Counterfeit bill shows up at yard sale

Counterfeit bill shows up at yard sale

Save Story

Estimated read time: 3-4 minutes

This archived news story is available only for your personal, non-commercial use. Information in the story may be outdated or superseded by additional information. Reading or replaying the story in its archived form does not constitute a republication of the story.

WEST VALLEY CITY -- A West Valley City woman thought she made a good deal when she sold a Nintendo Game Cube, several games and two bags of clothing to a woman this weekend for $50. It turns out, she'd been duped.

Natalie Zahne said there were a lot of people at her yard sale Saturday when the woman bartered her down for the items, handed her a $50 bill and left.

"She was a little nervous," Zahne said.

She believes the woman knew the bill was a fake and was in a hurry to get out of there once the deal was made.

**How to identify counterfeit money**
![]( )• **Look and Feel**: U.S. paper money is printed on special paper that's 75% cotton and 25% linen giving it a distinct stiffness. Red and blue fibers are also embedded in the paper. A high-quality printing process called "intaglio" leaves ink on top of the paper, giving the money a distinctive texture and creates sharp, clear lines. • **Color shifting ink**: Bank notes bigger than the $5 use color-shifting ink to print the denomination in the lower-right-hand corner. The colors will shift (copper-to-green or green-to-black) when looking head-on, then from an angle. ![](• **Watermark**: All bills bigger than a $2 now have a watermark. For the $10, $20, $50, and $100, the image, seen when held up to the light, matches the portrait. The same applies to the old $5, but the new $5 has a big numeral 5. The watermark is part of the paper and is visible from the rear of the note as well. ![](• **Security Thread**: All bills bigger than $2 have a security thread running vertically through them. Like the watermark, you hold the bill up to the light to see it. The thread has text with the bill's denomination and an image that is unique to that denomination. The different denominations have the threads in different places. *- [](*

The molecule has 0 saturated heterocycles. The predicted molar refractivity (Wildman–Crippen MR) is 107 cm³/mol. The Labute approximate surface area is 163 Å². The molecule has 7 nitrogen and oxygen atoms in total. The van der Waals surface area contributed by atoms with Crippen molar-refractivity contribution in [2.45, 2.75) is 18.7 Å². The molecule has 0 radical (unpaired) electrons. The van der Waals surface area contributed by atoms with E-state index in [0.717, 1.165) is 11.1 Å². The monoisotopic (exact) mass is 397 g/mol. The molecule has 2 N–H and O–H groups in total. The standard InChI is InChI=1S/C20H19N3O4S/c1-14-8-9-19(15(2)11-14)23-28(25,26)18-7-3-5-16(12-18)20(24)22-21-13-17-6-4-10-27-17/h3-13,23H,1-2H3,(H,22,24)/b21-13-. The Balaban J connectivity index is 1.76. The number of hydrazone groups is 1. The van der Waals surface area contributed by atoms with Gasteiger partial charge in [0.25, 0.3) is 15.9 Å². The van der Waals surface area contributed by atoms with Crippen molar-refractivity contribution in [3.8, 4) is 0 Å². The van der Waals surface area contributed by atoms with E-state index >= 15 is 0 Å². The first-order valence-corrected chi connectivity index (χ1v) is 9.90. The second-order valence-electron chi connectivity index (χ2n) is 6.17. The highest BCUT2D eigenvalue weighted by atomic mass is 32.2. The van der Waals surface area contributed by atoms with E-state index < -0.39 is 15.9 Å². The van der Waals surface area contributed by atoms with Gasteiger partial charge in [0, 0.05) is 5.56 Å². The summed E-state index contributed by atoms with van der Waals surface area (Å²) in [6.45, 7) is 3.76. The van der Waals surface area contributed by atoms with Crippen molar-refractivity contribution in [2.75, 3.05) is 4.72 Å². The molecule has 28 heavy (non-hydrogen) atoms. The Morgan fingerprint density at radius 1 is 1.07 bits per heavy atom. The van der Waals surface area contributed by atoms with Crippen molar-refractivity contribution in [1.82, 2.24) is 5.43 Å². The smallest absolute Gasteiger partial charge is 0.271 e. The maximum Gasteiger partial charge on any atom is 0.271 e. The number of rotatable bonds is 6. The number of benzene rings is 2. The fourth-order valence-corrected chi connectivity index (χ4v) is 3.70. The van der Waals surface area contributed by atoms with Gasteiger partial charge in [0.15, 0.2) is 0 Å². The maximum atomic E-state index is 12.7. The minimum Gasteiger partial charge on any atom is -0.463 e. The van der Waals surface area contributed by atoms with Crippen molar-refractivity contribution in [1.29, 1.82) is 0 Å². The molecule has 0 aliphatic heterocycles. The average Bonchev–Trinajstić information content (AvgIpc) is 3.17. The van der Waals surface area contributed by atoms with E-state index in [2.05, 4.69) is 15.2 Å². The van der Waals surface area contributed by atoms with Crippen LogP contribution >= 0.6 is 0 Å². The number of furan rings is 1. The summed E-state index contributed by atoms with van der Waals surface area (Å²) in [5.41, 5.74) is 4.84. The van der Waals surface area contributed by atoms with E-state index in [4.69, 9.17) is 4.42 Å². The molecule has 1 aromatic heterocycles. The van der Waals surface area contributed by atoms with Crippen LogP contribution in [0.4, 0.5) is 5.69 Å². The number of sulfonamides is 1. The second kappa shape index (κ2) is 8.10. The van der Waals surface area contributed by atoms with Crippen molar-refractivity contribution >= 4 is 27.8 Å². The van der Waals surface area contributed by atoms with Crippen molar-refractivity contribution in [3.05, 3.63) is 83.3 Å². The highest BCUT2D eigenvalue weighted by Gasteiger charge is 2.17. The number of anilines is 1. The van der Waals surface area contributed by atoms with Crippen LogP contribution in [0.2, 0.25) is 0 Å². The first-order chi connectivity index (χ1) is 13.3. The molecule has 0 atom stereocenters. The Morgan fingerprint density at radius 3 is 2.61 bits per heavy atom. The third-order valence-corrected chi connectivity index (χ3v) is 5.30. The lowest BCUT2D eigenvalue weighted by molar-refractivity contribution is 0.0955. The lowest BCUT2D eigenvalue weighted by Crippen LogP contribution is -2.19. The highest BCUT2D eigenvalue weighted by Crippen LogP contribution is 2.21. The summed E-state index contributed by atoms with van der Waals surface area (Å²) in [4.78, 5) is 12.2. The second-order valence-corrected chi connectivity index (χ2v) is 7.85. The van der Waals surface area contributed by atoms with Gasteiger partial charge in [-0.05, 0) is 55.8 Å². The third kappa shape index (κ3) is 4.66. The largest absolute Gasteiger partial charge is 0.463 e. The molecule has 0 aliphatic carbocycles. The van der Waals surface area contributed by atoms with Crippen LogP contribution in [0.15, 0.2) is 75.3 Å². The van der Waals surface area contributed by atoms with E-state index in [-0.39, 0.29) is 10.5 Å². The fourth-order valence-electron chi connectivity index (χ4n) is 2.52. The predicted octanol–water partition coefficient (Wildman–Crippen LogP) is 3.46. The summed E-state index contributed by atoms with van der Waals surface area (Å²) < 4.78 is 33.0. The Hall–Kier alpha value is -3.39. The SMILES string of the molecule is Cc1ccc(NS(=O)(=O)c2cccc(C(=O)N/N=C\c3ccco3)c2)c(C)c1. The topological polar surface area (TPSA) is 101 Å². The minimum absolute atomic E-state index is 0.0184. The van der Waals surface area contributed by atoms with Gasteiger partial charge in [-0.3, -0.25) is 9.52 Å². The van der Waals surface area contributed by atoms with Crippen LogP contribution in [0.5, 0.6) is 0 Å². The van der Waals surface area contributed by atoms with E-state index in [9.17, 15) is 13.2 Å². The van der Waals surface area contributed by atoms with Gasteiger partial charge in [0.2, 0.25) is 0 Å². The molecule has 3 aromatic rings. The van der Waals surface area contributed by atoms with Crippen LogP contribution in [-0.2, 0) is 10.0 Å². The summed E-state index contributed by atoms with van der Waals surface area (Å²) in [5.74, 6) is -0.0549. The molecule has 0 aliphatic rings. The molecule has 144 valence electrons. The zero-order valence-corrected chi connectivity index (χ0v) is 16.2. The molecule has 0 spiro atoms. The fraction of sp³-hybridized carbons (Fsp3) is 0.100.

"I thought about holding it up to the light," Zahne said, "But I thought no that's kind of an insult, because I didn't want her to think I thought she was scamming me. The irony, though, was that she did."

Later on, when she reached into her pocket and pulled out the bill, Zahne said it neither felt nor looked right. She took it to a nearby convenience store to compare and realized almost immediately it was a fake.

"We kind of checked it up to the light, and there was no magnetic strip," she said. "The paper, when we looked really close, we couldn't see the detail blue and red threads."

Zahne has since done some research and found that similar cases have turned up in Colorado and Arizona.

Salt Lake County sheriff's Lt. Don Hutson said he hadn't heard of any such cases in the county's jurisdiction, but he said it would make sense for a crook to try to pass off a fake bill on someone who may not be as on guard for fake bills.

Zahne planned to check local websites to see if any of the items the woman bought show up for sale.


Related links

Most recent Utah stories

Related topics

Marc Giauque


    Get informative articles and interesting stories delivered to your inbox weekly. Subscribe to the Trending 5.
    By subscribing, you acknowledge and agree to's Terms of Use and Privacy Policy.

    KSL Weather Forecast